EDITOR: It’s been over 44 years since the Mount Laurel Doctrine, which requires wealthy towns, like our lovely Madison, provide their fair share of low-and-moderate-income housing. Something Madison has done so since the early 1980s.
Some towns tried to comply. After another court battle, some remaining towns settled their “fair share obligations” in 2017. Madison did not, engaging in litigation since 2015. Without a settlement, a judge will decide how many housing units Madison needs. But the borough is getting close.
Remember, low-and-moderate-income housing is not subsidized housing. It’s rental and/or for-sale housing, offered at below market rate to qualified households. In Madison, income eligibility for affordable housing ranges from $56,430 for a single person to $80,614 for a family of four. Those who live in affordable housing typically include teachers/professors, police officers and restaurant workers. They are our neighbors and active members of our community.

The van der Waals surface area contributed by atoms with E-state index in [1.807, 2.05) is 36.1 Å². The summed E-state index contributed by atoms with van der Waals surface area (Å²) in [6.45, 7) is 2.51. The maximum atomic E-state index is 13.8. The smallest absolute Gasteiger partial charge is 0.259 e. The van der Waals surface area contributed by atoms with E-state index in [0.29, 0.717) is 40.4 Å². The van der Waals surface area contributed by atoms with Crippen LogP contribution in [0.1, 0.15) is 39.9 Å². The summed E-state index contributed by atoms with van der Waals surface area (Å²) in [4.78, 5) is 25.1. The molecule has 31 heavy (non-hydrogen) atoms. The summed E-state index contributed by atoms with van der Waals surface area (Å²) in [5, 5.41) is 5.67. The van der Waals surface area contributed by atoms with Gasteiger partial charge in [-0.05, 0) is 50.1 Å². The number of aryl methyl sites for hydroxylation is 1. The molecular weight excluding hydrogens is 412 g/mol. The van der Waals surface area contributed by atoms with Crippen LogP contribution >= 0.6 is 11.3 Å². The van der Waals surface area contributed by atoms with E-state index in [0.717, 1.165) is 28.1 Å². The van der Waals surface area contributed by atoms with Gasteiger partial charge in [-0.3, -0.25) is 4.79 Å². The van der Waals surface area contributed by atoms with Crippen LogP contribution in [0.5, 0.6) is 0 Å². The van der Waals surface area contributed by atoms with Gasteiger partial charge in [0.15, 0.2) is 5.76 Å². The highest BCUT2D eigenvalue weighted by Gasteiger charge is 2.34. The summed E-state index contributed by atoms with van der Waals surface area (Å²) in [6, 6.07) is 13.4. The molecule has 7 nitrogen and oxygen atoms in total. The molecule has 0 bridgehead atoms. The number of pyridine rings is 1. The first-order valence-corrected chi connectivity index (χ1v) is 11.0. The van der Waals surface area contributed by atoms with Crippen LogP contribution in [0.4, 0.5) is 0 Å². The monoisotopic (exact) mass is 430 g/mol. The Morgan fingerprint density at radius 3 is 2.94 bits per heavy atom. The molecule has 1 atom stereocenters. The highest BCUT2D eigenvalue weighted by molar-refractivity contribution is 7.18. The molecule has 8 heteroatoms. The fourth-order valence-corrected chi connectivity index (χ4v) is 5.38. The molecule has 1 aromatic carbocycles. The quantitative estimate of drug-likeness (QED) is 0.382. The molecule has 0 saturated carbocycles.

Taxpayers usually don’t pay to build these units. Instead, builders may include low-or-moderate-income units, such as the construction at Kings Road and Division Avenue. Or they may contribute cash, such as, the KRE (Kushner Real Estate Group of Bridgewater Township) project on Kings Road, which paid $2.1 million.
I commend and support the Borough Council for reaching a tentative agreement. Madison’s fair share obligation gets credit for 174 existing units. Madison agreed to begin building 40 affordable housing units on Ridgedale Avenue in 2022 (on unused land at the Madison Recreation Complex). The new master plan will allow more.
Instead of uncertainty, the current agreement, if approved, will end costly litigation and continue Madison’s long tradition of ensuring affordable housing. A win-win for Madison.
9/19/19 published in the Madison Eagle